Luis Suarez Uruguay
Luis Suarez reacts after his controversial altercation with Giorgio Chiellini, 24 JuneReuters

Luis Suarez was hassled, frustrated, tied down and fouled, and yet again he reacted in the most unbelievable manner, by taking a bite out of his opponent or, at best, head-butting his nemesis.

It might have been a head-butt, which is bad enough in this wonderful game, and then it might have been a bite, as Giorgio Chiellini insisted it was. If it was the latter, then Luis Suarez, plain and simple, does not deserve to play another minute of this fantastic FIFA World Cup 2014.

When on song there is no better player to watch that Suarez; even the likes of Cristiano Ronaldo and Lionel Messi sometimes fail to bring as much joy as the Uruguay and Liverpool striker does, and there cannot be bigger praise in modern football than that.

However, unlike Messi and Ronaldo, Suarez also has that dark side about him, a dark side, which time and again, not only bites his opponents, but also himself. If only he could curb his inner demon, what a player he will be – like he was for the entire last season in the English Premier League.

The Branislav Ivanovic bite put into the back of everyone's minds, Suarez won everyone over with his blistering style and penchant for ridiculously stunning goals, while almost single-handedly taking Liverpool to the Premier League title.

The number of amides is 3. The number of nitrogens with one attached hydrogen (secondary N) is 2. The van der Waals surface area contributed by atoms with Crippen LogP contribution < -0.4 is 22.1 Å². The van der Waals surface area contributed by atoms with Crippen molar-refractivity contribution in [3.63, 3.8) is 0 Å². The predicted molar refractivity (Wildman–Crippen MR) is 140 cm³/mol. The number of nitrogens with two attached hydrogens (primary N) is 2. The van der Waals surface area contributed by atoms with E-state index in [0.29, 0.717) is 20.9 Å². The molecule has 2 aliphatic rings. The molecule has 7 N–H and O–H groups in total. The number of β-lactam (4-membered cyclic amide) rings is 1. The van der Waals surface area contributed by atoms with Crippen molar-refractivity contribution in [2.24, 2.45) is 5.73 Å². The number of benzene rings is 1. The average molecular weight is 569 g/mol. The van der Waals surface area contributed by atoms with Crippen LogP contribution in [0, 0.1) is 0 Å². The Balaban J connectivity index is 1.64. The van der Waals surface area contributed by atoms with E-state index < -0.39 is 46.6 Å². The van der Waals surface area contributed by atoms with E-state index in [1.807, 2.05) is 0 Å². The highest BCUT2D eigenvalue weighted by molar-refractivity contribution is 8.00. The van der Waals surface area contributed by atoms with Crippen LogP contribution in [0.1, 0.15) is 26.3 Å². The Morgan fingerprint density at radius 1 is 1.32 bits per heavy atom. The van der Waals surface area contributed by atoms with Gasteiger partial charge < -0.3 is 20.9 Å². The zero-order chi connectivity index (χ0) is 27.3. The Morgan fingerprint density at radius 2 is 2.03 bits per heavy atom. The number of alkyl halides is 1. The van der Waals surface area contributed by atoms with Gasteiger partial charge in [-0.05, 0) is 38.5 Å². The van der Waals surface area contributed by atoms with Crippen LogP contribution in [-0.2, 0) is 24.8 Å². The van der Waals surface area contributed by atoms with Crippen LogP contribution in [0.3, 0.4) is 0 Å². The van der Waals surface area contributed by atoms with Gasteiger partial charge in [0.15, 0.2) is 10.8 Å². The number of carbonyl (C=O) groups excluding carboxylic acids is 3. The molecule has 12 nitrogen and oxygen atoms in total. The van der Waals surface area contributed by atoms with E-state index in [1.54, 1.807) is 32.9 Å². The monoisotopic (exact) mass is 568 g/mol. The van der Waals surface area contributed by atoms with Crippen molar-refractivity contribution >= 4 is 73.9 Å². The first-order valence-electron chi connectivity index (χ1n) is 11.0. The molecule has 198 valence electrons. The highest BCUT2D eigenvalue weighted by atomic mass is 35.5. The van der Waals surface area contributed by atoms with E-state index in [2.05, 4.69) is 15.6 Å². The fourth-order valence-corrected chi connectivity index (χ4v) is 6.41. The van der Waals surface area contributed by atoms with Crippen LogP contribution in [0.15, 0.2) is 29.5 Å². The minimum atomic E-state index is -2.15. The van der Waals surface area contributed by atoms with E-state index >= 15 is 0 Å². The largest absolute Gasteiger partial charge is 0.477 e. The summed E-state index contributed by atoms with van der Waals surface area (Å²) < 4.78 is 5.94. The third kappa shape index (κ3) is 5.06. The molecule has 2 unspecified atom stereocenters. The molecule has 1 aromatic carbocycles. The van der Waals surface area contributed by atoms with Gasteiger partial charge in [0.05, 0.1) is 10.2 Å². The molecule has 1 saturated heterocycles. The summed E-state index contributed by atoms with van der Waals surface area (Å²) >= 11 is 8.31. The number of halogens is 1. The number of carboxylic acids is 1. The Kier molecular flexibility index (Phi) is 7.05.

That Suarez was again expected to come to the fore in this World Cup – it was supposed to be his World Cup, his time to shine for Uruguay, who clearly banked on him to take them as far as possible. And after missing the first game through injury, Suarez stepped up in supreme style, putting England to the sword with two smashing goals. The Suarez that everyone had grown to love was strutting his stuff in the World Cup as well – thank god!

Giorgio Chiellini Italy
Italy defender Giorgio Chiellini shows his shoulder after claiming he was bitten by Uruguay forward Luis Suarez, 24 JuneReuters

But then, all it takes for this temperamental talent machine is a bit of frustration – a niggly foul here, a tackle there, a block here, a goalscoring opportunity prevented there, and bam the old Suarez, who had taken a bite out of his opponent, literally, twice already in his career, is back.

If it actually was a bite or just a head-butt only Suarez and Chiellini will know – pictures show there very well might have been one – but even then it was a clear red card offence and one deserving a long ban. As one mercurial striker – Mario Balotelli -- was taken off by Italy coach Cesare Prandelli after a frustrating afternoon, the other's fuse blew.

Football is a game of emotions, and yes there are times when it is difficult to hold it all in, and Suarez is a player who thrives on his emotions. But in football, as in life, there are lines that cannot be crossed, and biting someone is something that is abhorrent and unforgivable. If this was not a football game, Suarez would have been arrested for assault for biting a person, not once, not twice, but three times.

For Suarez's sake, purely because he is such a joy to watch on the football field, Chiellini was hopefully making a mountain out of a molehill and trying to get his bête noir sent off, and there was just a head-butt which should have been punished but was nowhere near as bad as a bite.

If it was a bite, though, Suarez, who expressed a lot of remorse for his actions against Ivanovic couple of seasons ago, should be punished, and punished badly. There is no way a player, no matter how wonderful on the pitch, deserves to play at this World Cup having bitten an opponent. More's the pity, because there are few players who give more joy to football fans with his wonderful skills than Suarez.